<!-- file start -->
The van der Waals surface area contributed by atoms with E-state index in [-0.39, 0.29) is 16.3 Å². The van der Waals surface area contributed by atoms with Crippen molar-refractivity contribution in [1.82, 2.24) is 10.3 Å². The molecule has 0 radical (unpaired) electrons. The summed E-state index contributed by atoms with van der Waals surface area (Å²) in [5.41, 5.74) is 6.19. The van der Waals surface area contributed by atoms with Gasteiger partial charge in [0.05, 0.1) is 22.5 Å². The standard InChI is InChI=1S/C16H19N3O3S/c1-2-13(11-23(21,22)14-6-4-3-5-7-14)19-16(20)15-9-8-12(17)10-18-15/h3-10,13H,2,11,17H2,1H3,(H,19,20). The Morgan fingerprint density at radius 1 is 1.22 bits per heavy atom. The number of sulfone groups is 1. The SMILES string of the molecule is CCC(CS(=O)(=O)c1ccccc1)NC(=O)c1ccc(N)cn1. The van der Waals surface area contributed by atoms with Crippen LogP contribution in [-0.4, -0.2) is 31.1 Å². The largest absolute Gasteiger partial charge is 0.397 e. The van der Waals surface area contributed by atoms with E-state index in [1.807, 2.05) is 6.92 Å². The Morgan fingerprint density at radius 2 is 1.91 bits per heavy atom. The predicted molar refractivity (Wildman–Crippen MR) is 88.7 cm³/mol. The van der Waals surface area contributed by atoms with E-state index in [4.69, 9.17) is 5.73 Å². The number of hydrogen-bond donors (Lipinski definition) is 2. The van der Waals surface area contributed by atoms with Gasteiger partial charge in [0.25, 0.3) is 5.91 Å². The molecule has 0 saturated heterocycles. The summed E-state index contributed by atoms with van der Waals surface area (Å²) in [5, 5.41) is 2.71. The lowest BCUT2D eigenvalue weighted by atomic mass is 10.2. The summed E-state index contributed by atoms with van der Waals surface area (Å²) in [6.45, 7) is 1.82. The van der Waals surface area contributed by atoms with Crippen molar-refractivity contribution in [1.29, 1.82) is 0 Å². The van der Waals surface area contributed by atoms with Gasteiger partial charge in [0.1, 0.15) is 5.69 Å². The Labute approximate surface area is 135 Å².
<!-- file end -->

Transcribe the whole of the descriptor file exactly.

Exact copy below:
The van der Waals surface area contributed by atoms with E-state index in [-0.39, 0.29) is 16.3 Å². The van der Waals surface area contributed by atoms with Crippen molar-refractivity contribution in [1.82, 2.24) is 10.3 Å². The molecule has 0 radical (unpaired) electrons. The summed E-state index contributed by atoms with van der Waals surface area (Å²) in [5.41, 5.74) is 6.19. The van der Waals surface area contributed by atoms with Gasteiger partial charge in [0.05, 0.1) is 22.5 Å². The standard InChI is InChI=1S/C16H19N3O3S/c1-2-13(11-23(21,22)14-6-4-3-5-7-14)19-16(20)15-9-8-12(17)10-18-15/h3-10,13H,2,11,17H2,1H3,(H,19,20). The Morgan fingerprint density at radius 1 is 1.22 bits per heavy atom. The number of sulfone groups is 1. The SMILES string of the molecule is CCC(CS(=O)(=O)c1ccccc1)NC(=O)c1ccc(N)cn1. The van der Waals surface area contributed by atoms with Crippen LogP contribution in [-0.4, -0.2) is 31.1 Å². The largest absolute Gasteiger partial charge is 0.397 e. The van der Waals surface area contributed by atoms with E-state index in [1.807, 2.05) is 6.92 Å². The Morgan fingerprint density at radius 2 is 1.91 bits per heavy atom. The predicted molar refractivity (Wildman–Crippen MR) is 88.7 cm³/mol. The van der Waals surface area contributed by atoms with E-state index in [4.69, 9.17) is 5.73 Å². The number of hydrogen-bond donors (Lipinski definition) is 2. The van der Waals surface area contributed by atoms with Gasteiger partial charge in [0.25, 0.3) is 5.91 Å². The molecule has 0 saturated heterocycles. The summed E-state index contributed by atoms with van der Waals surface area (Å²) in [5, 5.41) is 2.71. The lowest BCUT2D eigenvalue weighted by atomic mass is 10.2. The summed E-state index contributed by atoms with van der Waals surface area (Å²) in [6.45, 7) is 1.82. The van der Waals surface area contributed by atoms with Crippen molar-refractivity contribution in [1.29, 1.82) is 0 Å². The van der Waals surface area contributed by atoms with Gasteiger partial charge in [0.1, 0.15) is 5.69 Å². The Labute approximate surface area is 135 Å².